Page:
Over the summer, I had the pleasure to explore a lot of great new music. Amongst them was an experimental pop indie band named Animal Collective. They’re quite popular in the indie scene, but I had never heard any of their music before. Their albums Strawberry Jam and Merriweather Post Pavilion are considered “essential” within the indie community.
Animal Collective has a very distinct sound that places them within a niche that I don’t think many other bands could fall under. The closest I can think of might be Neutral Milk Hotel (of memedom fame). First listening to AnCo, and Avey Tare’s + Panda Bear’s unique vocal performances, has been described “like having ice water splashed on your face,” and I couldn’t agree more. They’re a great band for expanding your “listening range” of music, if you want to call it that.
I don’t think it’s easy to see why “Fireworks,” the first single on Strawberry Jam, might be genius – I certainly didn’t get it the first few listens. The melody is kind of catchy, but the brash nature of the song is off-putting and too busy on the ears. However, having given the track a more in-depth listen, I’d like to break down my own opinion on why this is perhaps Animal Collective’s most beloved song.
The album cover gives us a good first hint on what kind of tone AnCo is going for on Strawberry Jam (and “Fireworks”).
Context for this photo is provided by Panda Bear, the band’s main drummer, in which he wanted the production of the album to sound like how the jam looked, “that is to say, something that’s really synthetic and sharp and futuristic looking,” but also “tangy and sweet, almost in a kind of aggressive way in terms of the way it tastes”. I think they pretty much hit this idea on the money.
The jam in the photo is messy and sticky and melted, saccharine in taste and likely cooked in some mid-summer afternoon. It’s a deep dark red, blood-like in color, perhaps providing as the bridge between the physical properties of the picture and the very physical feelings that it evokes – which, to me, is a Midwestern summer Michigan-y feeling of sweat and heat and the malaise of suburban life, or to put it experientially, like walking back home after a long night, mouth dry and eyes squinting. It’s hard to translate this into concrete emotional terms. Not pleasant. Lonely. Like a post-breakup hangover.
Texturally, “Fireworks” is pretty rough – not only is the underlying drum repetition grainy and punchy, Tare’s vocals are strong, yelpy at times, and certainly not the kind of pitch-perfect singing quality you’d hear on a radio hit. You could get a “better” vocal performance from any of the ten-year-olds on America’s Got Talent. But unlike the scripted stage of viral-video public television, you can tell Tare’s throwing his weight and soul into his words, as if, at times, he literally can’t contain the emotion he feels anymore. Just listen to how he sings the climax of the chorus –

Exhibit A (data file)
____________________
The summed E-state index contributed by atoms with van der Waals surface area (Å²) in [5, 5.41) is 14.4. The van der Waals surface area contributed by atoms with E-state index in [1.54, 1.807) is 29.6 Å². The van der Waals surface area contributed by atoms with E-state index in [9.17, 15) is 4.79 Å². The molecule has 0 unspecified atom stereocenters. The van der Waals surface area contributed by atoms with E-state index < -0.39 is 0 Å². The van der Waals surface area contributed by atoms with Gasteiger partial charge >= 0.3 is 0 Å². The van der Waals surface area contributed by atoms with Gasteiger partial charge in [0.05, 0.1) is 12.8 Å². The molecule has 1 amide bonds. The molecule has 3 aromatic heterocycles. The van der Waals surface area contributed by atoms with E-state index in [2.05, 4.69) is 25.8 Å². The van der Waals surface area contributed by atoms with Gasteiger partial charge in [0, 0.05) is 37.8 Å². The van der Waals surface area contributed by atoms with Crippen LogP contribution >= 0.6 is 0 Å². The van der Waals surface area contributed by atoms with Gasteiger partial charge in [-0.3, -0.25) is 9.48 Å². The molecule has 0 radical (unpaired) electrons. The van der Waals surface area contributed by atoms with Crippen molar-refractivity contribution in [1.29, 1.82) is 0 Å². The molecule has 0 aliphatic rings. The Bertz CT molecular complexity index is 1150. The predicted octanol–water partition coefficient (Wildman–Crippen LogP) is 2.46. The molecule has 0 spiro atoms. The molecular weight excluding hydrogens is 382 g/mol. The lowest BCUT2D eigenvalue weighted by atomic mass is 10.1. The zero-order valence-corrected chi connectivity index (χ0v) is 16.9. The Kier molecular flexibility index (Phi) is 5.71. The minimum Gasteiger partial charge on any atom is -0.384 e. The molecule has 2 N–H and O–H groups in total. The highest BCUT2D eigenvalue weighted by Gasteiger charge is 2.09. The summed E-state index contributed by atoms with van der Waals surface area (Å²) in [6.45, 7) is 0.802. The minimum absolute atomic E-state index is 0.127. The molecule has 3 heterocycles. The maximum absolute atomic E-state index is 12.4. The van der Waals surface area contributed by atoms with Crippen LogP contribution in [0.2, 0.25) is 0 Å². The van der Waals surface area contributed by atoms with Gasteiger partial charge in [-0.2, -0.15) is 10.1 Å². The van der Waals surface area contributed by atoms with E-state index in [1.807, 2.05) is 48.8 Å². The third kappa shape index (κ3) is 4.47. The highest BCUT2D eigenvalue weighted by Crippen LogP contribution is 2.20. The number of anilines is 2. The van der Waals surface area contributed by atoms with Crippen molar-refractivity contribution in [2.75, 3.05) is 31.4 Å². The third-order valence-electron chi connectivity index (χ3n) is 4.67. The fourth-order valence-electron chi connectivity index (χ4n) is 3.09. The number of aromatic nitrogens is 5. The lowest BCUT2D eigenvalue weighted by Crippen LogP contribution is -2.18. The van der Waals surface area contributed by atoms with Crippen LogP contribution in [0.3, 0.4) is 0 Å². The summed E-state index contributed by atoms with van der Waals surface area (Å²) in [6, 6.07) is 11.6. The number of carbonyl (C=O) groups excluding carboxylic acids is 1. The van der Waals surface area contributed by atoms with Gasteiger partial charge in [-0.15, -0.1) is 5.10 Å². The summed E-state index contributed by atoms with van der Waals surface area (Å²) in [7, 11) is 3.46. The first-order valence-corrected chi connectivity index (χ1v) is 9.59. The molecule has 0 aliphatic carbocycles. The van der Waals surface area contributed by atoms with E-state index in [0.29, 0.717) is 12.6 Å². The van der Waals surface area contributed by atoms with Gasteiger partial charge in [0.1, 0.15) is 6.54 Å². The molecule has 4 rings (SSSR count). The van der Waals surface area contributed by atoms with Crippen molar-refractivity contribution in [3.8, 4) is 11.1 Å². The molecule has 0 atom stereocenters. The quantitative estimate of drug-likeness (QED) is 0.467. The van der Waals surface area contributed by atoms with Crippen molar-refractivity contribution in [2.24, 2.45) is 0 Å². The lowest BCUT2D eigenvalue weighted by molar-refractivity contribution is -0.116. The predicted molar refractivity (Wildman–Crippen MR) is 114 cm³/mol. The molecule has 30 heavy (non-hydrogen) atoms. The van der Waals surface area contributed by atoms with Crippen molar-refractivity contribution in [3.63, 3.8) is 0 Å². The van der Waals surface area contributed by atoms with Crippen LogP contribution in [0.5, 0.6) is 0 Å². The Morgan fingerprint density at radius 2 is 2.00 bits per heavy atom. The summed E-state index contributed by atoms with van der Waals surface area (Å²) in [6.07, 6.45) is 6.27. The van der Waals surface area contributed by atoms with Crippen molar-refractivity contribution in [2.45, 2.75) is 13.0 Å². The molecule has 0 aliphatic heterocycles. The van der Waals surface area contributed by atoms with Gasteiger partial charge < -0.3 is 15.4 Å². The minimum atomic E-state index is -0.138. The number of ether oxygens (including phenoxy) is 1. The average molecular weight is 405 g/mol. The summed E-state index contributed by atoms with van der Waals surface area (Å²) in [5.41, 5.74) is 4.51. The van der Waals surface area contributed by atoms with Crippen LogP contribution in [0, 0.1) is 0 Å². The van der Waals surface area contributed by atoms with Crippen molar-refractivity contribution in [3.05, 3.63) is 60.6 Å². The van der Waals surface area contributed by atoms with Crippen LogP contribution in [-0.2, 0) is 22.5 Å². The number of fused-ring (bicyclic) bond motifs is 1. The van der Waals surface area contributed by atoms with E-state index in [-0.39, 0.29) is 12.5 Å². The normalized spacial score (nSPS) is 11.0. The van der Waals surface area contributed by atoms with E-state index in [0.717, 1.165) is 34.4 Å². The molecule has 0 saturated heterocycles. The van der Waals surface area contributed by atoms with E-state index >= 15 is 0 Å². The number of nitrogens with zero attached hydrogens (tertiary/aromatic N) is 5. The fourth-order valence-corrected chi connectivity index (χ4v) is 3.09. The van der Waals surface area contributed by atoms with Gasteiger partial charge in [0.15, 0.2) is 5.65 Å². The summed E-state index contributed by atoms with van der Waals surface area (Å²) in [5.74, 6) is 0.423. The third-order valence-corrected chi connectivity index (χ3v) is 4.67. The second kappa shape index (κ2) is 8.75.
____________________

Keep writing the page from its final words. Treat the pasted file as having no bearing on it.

“And I can’t lift you up, cause my mind is tired
It’s family beaches that I desire
Sacred nights where we watch the fireworks
They frighten the babies and you know
They’ve got two!
Flashing eyes and if they’re color blind
They make me feel
That you’re only what I see sometimes.”
I feel that it’s hard not to be moved by how strongly Tare tears open his heart. That final line in the chorus, “that you’re only what I see sometimes,” is delivered with so much conviction it’s almost childlike. And I think that might be what makes Animal Collective such a popular band. In an age of radio-pop and rap focused on experience too simple or too far-removed, Animal Collective comes across as both refreshingly relatable and catchy, and expresses this fundamental, tired, and uncomfortable feeling of missing someone close to you in such a cohesive manner, from album cover to production quality to vocal performance to lyricism, that it’s really a cathartic joy to listen to, as well as an artistic triumph. At its core, “Fireworks” manages to convey a primal emotional stew of love and want and sadness – that abstract feeling of suburban heat, sunburned and sticky and gross, alone, watching the fireworks.